Spirituality encompasses wonderment, awe, caring and kindness, yet many adults have a hard time finding a spiritual path. Ester Leutenberg and Deborah Schein, Ph.D. have written a book that gives adults a road map to finding their own spirituality and directions on teaching spirituality to children. The book, “Nurturing Spiritual Development in Children by Understanding Our Own Spirituality,” will be available in January.
“I was 55 before I knew or felt what it was like to really feel spiritual,” says Leutenberg, who will turn 80 in November. Unfortunately, her spiritual path began with tragedy when her son, Mitchell, succumbed to suicide in 1986. Since that time, Leutenberg and her husband, Jay, who have been married for 62 years, have honored their son by working as mental health advocates. She has collaborated with mental health professionals to coauthor more than 100 books that deal with the basics of life management skills. “I have been writing books in an effort to make sense of Mitchell’s suffering by helping others,” she says.
Mitchell, diagnosed with clinical depression, first attempted to take his life in 1978 at age 22. Leutenberg says at that time she knew nothing about mental illness, and for the next eight years read everything she could, attended classes and went to psychologists and therapists to learn how to help her son. Mitchell asked her and Jay to promise not to discuss his mental illness with anyone, not even his three sisters. He was concerned that even though he was able to run a business and volunteer at their synagogue in Cleveland, people wouldn’t accept or understand his mental illness. (Leutenberg and her husband now live in Oro Valley.)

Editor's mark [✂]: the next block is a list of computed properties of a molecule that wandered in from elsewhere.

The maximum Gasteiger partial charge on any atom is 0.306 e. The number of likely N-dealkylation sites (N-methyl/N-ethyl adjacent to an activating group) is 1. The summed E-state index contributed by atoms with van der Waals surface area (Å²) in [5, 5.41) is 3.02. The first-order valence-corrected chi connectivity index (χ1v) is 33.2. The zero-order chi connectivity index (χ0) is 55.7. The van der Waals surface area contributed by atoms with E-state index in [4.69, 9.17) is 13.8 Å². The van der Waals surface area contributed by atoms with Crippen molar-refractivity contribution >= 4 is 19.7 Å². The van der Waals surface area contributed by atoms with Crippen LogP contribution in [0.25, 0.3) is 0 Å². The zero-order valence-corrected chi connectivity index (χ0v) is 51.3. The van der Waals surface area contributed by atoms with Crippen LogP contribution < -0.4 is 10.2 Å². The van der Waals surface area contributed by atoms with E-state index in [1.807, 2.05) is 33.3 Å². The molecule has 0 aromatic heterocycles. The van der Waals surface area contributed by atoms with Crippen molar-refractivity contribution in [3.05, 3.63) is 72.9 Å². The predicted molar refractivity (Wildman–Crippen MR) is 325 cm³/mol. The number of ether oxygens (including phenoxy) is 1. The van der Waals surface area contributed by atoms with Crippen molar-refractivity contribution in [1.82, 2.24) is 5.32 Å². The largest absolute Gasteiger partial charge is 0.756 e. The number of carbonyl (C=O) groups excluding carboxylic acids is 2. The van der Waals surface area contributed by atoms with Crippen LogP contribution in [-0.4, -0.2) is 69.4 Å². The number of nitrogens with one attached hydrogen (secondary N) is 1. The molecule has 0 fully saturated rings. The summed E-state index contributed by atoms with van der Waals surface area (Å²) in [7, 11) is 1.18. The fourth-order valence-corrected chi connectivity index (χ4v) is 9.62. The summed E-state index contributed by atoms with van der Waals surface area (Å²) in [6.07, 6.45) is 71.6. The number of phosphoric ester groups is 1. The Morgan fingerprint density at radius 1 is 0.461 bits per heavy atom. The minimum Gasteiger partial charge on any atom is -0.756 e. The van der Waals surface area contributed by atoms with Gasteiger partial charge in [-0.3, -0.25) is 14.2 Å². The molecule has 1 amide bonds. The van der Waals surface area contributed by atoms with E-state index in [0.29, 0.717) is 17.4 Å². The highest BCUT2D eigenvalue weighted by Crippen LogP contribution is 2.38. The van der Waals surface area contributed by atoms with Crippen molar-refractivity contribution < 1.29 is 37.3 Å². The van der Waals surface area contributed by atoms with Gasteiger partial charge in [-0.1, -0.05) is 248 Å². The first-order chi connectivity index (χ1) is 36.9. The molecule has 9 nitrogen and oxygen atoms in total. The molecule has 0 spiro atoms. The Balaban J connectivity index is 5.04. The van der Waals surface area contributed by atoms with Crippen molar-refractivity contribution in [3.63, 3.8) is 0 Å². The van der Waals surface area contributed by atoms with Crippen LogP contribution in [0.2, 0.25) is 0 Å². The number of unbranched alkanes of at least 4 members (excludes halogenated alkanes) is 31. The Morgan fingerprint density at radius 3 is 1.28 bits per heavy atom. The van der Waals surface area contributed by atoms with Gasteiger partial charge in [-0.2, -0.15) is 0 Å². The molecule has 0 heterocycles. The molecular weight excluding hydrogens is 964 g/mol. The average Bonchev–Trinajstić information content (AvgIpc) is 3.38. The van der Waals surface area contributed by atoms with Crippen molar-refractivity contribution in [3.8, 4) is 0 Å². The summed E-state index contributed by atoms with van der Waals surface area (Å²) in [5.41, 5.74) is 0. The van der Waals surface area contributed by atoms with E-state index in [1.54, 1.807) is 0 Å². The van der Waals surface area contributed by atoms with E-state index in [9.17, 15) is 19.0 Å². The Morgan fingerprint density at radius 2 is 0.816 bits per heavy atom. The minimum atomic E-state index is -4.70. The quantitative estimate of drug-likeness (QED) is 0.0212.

“I promised not to tell, but after Mitchell died, I told the world,” says Leutenberg. “Once I started writing books I got letters from mothers all over the world.” She believes that Mitchell would not be angry with her for telling his story, and would be proud of what she has accomplished. The new book focuses on how spirituality enhances people’s lives beyond just managing everyday living.
Schein, a specialist in the philosophy of early childhood education, develops custom programs, workshops and talks, and writes articles to help teachers and parents nurture spiritual development in young children. She and her husband, Rabbi Jeffrey Schein, now live in Minneapolis, but lived in Cleveland for many years, where Jeffrey was the founding rabbi of a Reconstructionsist synaoguge, Kol Halev. The Leutenbergs were members.
Teaching 3- to 5-year-old children in an inner city school in Cleveland, Schein realized that something vital was missing from early childhood education. At age 56 she started a doctoral program, focusing on spirituality in children. She says that all children are born with what Maria Montessori, a prominent educator, described as the child’s “spiritual embryo” or “vital force” that influences each child’s growth, independence and a desire to learn. Nurturing a child’s innate spirituality, Schein says, helps them learn the concepts of love, caring, kindness and reverence, enabling the child to better develop values, culture and social responsibility.